Thank you for taking the time to read this. Please feel free to share to help raise awareness, to help ensure that no child has to face mental health problems alone."

Jodie Miles

Fuat Tuaç – Late Bloomer (Spotify)

“What makes a jazz singer and musician Fuat Tuaç? He suddenly encountered in your way, and just as well, almost imperceptibly for you is in your playlist. Do you like jazz? In this case, your choice is obvious!”

“Что делает джазовый певец и музыкант Fuat Tuaç? Он внезапно встречается на вашем пути и точно также, почти незаметно для вас, оказывается в вашем плейлисте. Вы любите джаз? В таком случае ваш выбор очевиден!”

Kara Morton – Play & Pray (Spotify)

“Meditative mood of the singer and producer Kara Morton Atelier Valencia. Carefree existence and slight tingling throughout the body - all this in their joint work Honey Queen.”

“Медитативное настроение от певицы Kara Morton и продюсера Atelier Valencia. Беззаботность бытия и лёгкое покалывание по всему телу - всё это в их совместной работе Honey Queen.”

This track off their new EP takes us down in a jazzier path, featuring Kara Morton's sultry vocals and playful lyrics about new connections. Other musicians contributed some parts to this including a stand-up bass line from Rising Appalachia's David Brown.

David Whitman – With Love (Spotify)

“Music David Whitman is a bouquet of passions and a deep, sincere respect for his work. The album Soul Flow is an example of defeating improvisations within the framework of Jazz, and ensemble percussion as an inventive element of hunting technical masterpieces.”

“Музыка David Whitman это букет из страсти и глубокого, искреннего уважения к своему творчеству. Альбом Soul Flow пример поразительной импровизации в рамках изысканного Джаза, а ансамблевая перкуссия как изумительный элемент ловкого технического мастерства.”

This song received an Independent Music Award nomination for Best Instrumental Jazz Song. The album received two other IMA nominations and won four Global Music Awards. John Raymond, one of DownBeat magazines most watched young trumpet players, marvelously interprets the feature.

David Whitman brings a passion and deep respect for the music to the stage wherever and whenever he performs. Praised for his versatility, he possesses a high level of skill across a broad range of percussion styles and ensemble situations. Critics provide affirmation ; “His spirit echoes the playing of Art Blakey,” and “his goal of capturing the high standards of … prestigious jazz labels is dazzlingly achieved,” with playing that is hailed as “swinging,” “mesmerizing,” and “invigorating,” with “mesmerizing brushwork,” “youthful exuberance,” and “deft technical skill.”

David’s first album as leader ("Oh, Clara!") was recently released on the North Park label to critical acclaim, winning an Independent Music Award for Best Instrumental Jazz Album in 2018, as well as a nomination for Best Producer. His second album as leader (“Soul Flow”) won four Global Music Awards (Production, Composition, Jazz, Album - – all Silver), and three additional Independent Music Award nominations (Best Jazz Song, Best Blues Song, and Best Producer).

David has also toured, performed, or recorded with The Who, Geoffrey Keezer, Peter Townshend, Jimmy Dorsey Orchestra, John Raymond, Johnny Mathis, Weird Al Yankovic, Roger Nierenburg, and so many more amazing artists.

Periklis Biskinis Interview on Nagamag



What are the genres that describe better your music style?

Periklis Biskinis:
Συνθέτω σε ένα πεδίο Rock-Jazz-Latin με προτίμηση στον ελληνικό στίχο όπου θεωρώ ότι συντονίζομαι συναισθηματικά και νοητικά.

(I compose in a Rock-Jazz-Latin field with a preference for Greek lyrics where I find myself emotionally and mentally attuned.)

Few words about your musical background and career?

Periklis Biskinis:
Είμαι ένας συνθέτης και καθηγητής μουσικής, συγκεκριμένα φωνητικής και σύγχρονου πιανου και έχω ασχοληθεί με πολλά είδη μουσικής. Ύστερα απο τις κλασσικές μου σπουδές, δίπλωμα κλασσικού πιάνου, κλασσικού τραγουδιού και ανωτέρων θεωρητικών ασχολήθηκα με την Jazz, Jazz ενορχήστρωση πνευστών και εγχόρδων όπως και με την ηχοληψία και την μουσική Τεχνολογία. Διδάσκω 20 χρόνια σύγχρονο τραγούδι και σύγχρονο πιάνο με σκοπό οι μαθητές μου να βίωνουν την ελευθερία έκφρασης της ψυχής τους με γέφυρα την μουσική και τον ήχο. Κάνω παραγωγές σε τραγουδιστές και συνθέτες και συνθέτω, ηχογραφώ και είμαι παραγωγός της δικής μου μουσικής δισκογραφίας. Έχω παίξει σε πάρα πολλές σκήνες στην Αθήνα και σε όλη την Ελλάδα όπως στον Σταυρό του Νότου , Faust, Zoo κτλ Έχω δημιουργήσει με επιτυχία δύο μεγάλες ορχήστρες οι οποίες είναι η Πλαστελίνη και οι Μαντρας.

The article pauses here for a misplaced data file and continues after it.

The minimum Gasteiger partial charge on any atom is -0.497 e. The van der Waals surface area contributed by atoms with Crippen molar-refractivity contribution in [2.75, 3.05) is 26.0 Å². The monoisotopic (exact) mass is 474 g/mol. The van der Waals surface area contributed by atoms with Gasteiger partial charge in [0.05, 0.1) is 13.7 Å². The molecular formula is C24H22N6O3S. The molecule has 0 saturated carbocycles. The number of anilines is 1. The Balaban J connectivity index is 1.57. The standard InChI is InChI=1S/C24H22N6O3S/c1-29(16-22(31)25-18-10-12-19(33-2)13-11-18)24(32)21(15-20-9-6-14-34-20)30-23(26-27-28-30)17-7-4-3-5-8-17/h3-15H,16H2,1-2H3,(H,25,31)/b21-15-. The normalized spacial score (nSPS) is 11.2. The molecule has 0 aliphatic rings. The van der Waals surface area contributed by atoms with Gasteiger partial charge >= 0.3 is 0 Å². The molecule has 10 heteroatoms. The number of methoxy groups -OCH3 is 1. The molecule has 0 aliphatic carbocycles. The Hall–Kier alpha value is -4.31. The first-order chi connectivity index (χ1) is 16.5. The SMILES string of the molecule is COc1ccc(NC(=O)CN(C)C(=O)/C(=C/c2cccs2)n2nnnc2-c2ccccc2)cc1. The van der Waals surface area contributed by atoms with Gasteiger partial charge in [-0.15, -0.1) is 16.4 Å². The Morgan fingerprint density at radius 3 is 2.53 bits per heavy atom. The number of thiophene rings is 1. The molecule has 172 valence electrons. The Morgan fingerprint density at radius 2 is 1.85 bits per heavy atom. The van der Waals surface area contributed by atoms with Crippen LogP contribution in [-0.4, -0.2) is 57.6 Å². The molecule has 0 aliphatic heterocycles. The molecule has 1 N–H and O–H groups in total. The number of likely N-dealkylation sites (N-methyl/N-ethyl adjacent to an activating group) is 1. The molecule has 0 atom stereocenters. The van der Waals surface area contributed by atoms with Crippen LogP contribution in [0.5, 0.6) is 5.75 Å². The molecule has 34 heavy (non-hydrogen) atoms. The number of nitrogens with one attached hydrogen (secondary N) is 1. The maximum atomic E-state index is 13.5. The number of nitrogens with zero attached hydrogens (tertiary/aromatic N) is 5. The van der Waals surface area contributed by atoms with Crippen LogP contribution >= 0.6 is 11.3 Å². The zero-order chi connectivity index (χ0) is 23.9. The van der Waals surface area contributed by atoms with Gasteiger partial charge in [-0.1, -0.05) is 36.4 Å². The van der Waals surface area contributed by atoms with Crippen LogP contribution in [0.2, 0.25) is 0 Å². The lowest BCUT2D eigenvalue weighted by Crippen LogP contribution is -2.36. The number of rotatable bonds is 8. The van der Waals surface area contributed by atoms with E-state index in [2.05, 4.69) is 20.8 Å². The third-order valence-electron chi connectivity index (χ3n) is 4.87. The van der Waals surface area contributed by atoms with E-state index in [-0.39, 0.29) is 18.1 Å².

(I am a composer and music teacher, specifically into vocal and modern piano and I have been involved in many types of music. After my classical studies, diploma in classical piano, classical singing, and advanced theories, I dealt with Jazz, Jazz orchestration of winds and strings as well as sound recording and music technology. I have been teaching contemporary songs and contemporary piano for 20 years in order for my students to experience the freedom of expression of their soul with music and sound as a bridge. I do productions for singers and composers and I do recordings and I am a producer of my own music discography. I have played on many stages in Athens and all over Greece such as Stavros to Notou, Faust, Zoo, etc. I have successfully created two great orchestras which are Plastelini and Mantras.)

Do you remember your first connection of love to music that was the right impact to be a music artist now?

Periklis Biskinis:
Θυμάμαι όταν πήγα να μάθω πίανο στο ωδείο στην ηλικία των 5 ετών. Από τότε η σχέση μου με τον ήχο και τα μουσικά οργάνα ξεκίνησε. Ερωτεύομαι τον πειραματισμό με νέα μουσικά οργάνα και το επιδιώκω να μελετάω καινούργια όργανα μουσικής.

(I remember when I went to learn piano at the conservatory at the age of five. Since then my relationship with sound and musical instruments began. I fall in love with experimenting with new musical instruments and I seek to study them deeper.)

Music has no borders and many of us we may listen to more genres that we are mainly involved. So share with Nagamag which track comes first in your mind from music but is NOT similar to your genre?

Periklis Biskinis:
Mick Harvey "Out of time man"

Of Course Nagamag would love to listen also which track from a similar artist you admire?

Periklis Biskinis:
Soul Jazz Orchestra "Mista President"

Discover & Listen to Periklis Biskinis

Periklis Biskinis on Spotify

Periklis Biskinis's Signature Track

Periklis Biskinis on Social Media